How convenient would it be if other than ordering our favorite gadgets and dresses online, we could tap technology, smartphones in particular (simply due to their easy access), to do these small, yet inconvenient and time consuming chores, and make our lives easier. These chores can feel like a complete waste of time and often we end up procrastinating these menial, but important chores simply because we feel ‘too lazy’ to step out of the comfort of our homes. And what about the carbon footprint we leave, if for every little chore a member of the family will take the car out!! Every single day… Do the math here…
Come to think of it, it’s not an impossible task, now that the basic platform is already available in the form of e-commerce and m-commerce. It’s all about tapping this space and taking it to the other end of the spectrum; think ‘neighborhood’, not ‘hyper-local’.
It would simply require integrating all possible service providers in the local neighborhoods onto the available platforms and enabling customers to get instant access to the ones in their vicinity, when the need arises. So whether you want to order milk, vegetables, grocery, stationery, or get your laptop repaired, laundry dry cleaned, suit altered or microwave repaired, you can accomplish it all with a simple tap on your phone. I guess we can call it ‘n-commerce’ (Neighborhood Commerce). Just apt…
Not only will it make lives easy for customers, it will offer a host of benefits to the local service providers. The obvious gain would be in terms of business volumes seeing a huge surge owing to regular orders from the vicinity, making these businesses a sustainable source of income for the sellers.
Another significant benefit would be that n-commerce would compel these otherwise ignorant players to start keeping stock of things and organise themselves better. Inventory tracking and management will improve, which will help them reduce costs by minimising any dead stock.
Moreover, data analytics would help analyse the trends – customer-wise, product-wise, and season-wise – and then stocking goods accordingly. There’ll be lesser chances of turning away and eventually losing a customer because everytime he/she orders, the seller “Doesn’t have the ‘Pepsi’ or ‘Ponds moisturiser’ in stock.” Above all, they will no longer feel left out of the online race.
The focus will shift to managing costs and improving services with n-commerce driving up competition in the local markets. It’ll be a win-win situation for both, customers as well as sellers.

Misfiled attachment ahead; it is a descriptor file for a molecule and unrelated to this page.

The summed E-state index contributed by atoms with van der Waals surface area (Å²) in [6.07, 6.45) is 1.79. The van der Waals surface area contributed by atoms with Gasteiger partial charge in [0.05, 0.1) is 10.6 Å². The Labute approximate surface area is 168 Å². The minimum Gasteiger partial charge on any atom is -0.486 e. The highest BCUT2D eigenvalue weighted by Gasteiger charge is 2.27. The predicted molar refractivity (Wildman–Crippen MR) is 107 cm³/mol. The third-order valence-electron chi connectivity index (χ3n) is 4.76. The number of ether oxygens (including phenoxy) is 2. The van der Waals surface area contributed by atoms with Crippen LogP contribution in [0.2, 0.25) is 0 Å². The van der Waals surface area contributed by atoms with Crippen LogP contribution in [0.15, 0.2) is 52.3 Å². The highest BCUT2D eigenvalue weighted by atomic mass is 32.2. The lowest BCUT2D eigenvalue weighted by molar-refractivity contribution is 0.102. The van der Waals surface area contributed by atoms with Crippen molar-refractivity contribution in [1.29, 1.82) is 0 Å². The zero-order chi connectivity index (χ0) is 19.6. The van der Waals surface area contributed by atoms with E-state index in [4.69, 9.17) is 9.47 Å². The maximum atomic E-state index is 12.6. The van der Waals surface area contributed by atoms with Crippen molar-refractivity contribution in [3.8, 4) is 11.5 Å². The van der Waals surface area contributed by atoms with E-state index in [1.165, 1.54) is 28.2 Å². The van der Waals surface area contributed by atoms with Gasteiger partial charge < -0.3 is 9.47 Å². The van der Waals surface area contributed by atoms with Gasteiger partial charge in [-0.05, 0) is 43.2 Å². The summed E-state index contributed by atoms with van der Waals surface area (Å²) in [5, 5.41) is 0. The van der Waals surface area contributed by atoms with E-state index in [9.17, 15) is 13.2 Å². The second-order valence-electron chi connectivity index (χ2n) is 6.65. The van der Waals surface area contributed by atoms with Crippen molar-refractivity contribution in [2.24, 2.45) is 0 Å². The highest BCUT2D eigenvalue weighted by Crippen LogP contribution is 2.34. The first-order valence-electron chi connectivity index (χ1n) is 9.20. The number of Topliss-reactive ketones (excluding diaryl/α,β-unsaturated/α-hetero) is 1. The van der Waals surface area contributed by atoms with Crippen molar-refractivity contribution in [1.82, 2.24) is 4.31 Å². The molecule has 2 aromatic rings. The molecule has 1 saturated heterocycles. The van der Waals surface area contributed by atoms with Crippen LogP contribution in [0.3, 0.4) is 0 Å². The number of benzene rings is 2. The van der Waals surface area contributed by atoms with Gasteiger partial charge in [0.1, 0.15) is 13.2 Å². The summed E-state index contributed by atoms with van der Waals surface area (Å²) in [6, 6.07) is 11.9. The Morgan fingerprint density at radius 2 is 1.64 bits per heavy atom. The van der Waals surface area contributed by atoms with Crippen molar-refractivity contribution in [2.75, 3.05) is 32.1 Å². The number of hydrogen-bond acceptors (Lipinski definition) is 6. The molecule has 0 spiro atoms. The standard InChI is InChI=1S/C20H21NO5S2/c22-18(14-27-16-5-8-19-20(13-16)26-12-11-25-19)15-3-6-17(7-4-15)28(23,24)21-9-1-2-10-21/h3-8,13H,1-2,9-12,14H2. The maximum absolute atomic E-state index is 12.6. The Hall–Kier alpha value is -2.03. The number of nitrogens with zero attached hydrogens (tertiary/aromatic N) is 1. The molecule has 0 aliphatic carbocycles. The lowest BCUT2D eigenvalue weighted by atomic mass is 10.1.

Going by these recent developments, n-commerce is likely to be the ‘next big thing’ that will disrupt not just the e-commerce and m-commerce market, but also the franchise model in India, and set the cash registers ringing.
The writer of this article is Vikram Upadhyaya. He is the Chief Mentor and Accelerator Evangelist at GHV Accelerator. He is also the Founding Board Member of the Indian Angel Network Incubator and an advisor to projects being undertaken through the Telecom Centres of Excellence (TCOE). The views expressed here are personal.
Wednesday, 8 April 2015
02:33 Accelerator, angel investors, ENERGY HOLDINGS GROUP, FINANCIAL ECONOMICS, FINANCIAL SERVICES, FUNDS, GHV accelerator, INSTITUTIONAL INVESTORS, INVESTING, INVESTMENT, PRIVATE EQUITY, Vikram Upadhyaya No comments
Image Credits : Shutterstock
Monday, 16 March 2015
05:27 GHV accelerator, Proof of Concept, startups, technology, TEST POC, Vikram Upadhyaya No comments
If there is one thing in common amongst leading businesses across the globe, it is the fact that technology is an integral part of their overall business strategy.
I have always emphasised on the need for startups to clear the Concept of T.E.S.T. and POC to improve their chances of succeeding in the market. In my previous articles, I have already elaborated on three aspects of T.E.S.T., i.e., ‘Team’ and ‘Execution’. In continuation, I’ll be covering ‘Technology’ in today’s post.
There is no doubt that technology will drive the future. Be it our homes, workplace, or any other aspect of our day-to-day lives, technology will rule. In fact, it already does, its scope will expand further.
But what is it that has made technology an indispensable part of our lives? The answer is simple… it simplifies everything we need to do.